Plans to build a new apartment block on a car park close to Broad Street have fallen at the first hurdle after councillors raised concerns over the loss of parking.
The decision follows earlier discussions between developer Romar Investments and Birmingham City Council which resulted in initial ambitions for a 12-storey block containing around 120 flats being slashed in half.
The Post reported in May that Romar Investments was hoping to build the apartments on its pay and display car in Tennant Street, close to Brindleyplace.
But last week it emerged council officers had expressed concerns a 12-storey block would damage the "character" of the road, preferring instead six storeys with up to 40 flats.
Although the exact details of the final application are not yet decided, an outline application to determine access to the block was thrown out by members of the city council's planning committee over the loss of a car park.
The scale, appearance, layout and landscaping of the final development will be subject to a subsequent application but, in both the 12- and six-storey versions, there was parking space for bikes but nothing for cars.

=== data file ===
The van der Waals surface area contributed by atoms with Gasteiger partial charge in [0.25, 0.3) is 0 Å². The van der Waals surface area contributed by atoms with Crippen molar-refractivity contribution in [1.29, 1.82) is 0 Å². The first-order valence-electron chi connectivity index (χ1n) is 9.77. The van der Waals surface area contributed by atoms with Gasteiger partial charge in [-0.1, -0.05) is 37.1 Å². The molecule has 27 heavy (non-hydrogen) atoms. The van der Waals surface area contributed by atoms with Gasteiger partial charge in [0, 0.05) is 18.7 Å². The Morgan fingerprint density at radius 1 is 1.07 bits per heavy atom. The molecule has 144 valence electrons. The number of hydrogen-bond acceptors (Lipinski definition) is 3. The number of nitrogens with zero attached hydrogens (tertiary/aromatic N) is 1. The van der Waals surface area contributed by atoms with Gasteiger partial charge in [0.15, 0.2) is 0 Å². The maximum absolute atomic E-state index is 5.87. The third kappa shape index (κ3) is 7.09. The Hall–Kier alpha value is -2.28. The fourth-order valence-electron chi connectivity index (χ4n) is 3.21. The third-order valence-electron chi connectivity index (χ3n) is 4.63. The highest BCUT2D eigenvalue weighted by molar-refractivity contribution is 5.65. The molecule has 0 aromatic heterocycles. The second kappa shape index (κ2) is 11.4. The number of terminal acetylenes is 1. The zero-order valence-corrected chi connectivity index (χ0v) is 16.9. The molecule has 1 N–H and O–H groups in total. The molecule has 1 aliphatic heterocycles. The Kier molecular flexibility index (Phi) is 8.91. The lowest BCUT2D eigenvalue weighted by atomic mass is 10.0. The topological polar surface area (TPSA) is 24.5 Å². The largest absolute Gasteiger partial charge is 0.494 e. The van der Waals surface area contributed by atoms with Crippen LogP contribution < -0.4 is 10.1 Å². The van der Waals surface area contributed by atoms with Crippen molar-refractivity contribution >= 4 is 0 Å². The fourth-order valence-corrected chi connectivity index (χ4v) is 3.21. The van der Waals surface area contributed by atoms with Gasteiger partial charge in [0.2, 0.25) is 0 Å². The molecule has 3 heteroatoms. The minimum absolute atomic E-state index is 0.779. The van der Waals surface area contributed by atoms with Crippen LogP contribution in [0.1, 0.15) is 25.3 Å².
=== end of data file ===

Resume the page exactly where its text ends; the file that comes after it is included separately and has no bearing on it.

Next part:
In rejecting the outline application, councillors said there was not enough parking in the streets around the application site to accommodate the new residents who would be living there.
Council planning officers had recommended the application be approved, claiming a city centre development did not need car parking due to its proximity to public transport and work places.
Members of the planning committee however took the opposite view, stating many residents still owned cars even if they walked to work.
Coun Gareth Moore (Con Erdington), who regularly highlights this difference between planning policy and the real world over parking, said: "We have a building on a car park providing flats for people with no car parking at all.
"Many will want to own a car, even if they don't use it all the time."
He said that, despite claims of hundreds of parking spaces nearby, he was aware of planning approval for development on three car parks nearby.
"We are building apartments and workplaces at the same time as taking parking places away, we need to look at the overall effect of this," he added.
Coun Keith Linnecor (Lab Oscott) added that many of the spaces cost £1 per hour or more at peak times and would not be suitable for residents.
"I hate to say it but I am coming round to Coun Moore's point of view," he added.
Planning officer Louise Robinson told the meeting there were still a significant number of spaces in the area and, as the application under discussion was outline only, specific matters such as parking would be considered once a full application was lodged.
The plan was rejected by six votes to three.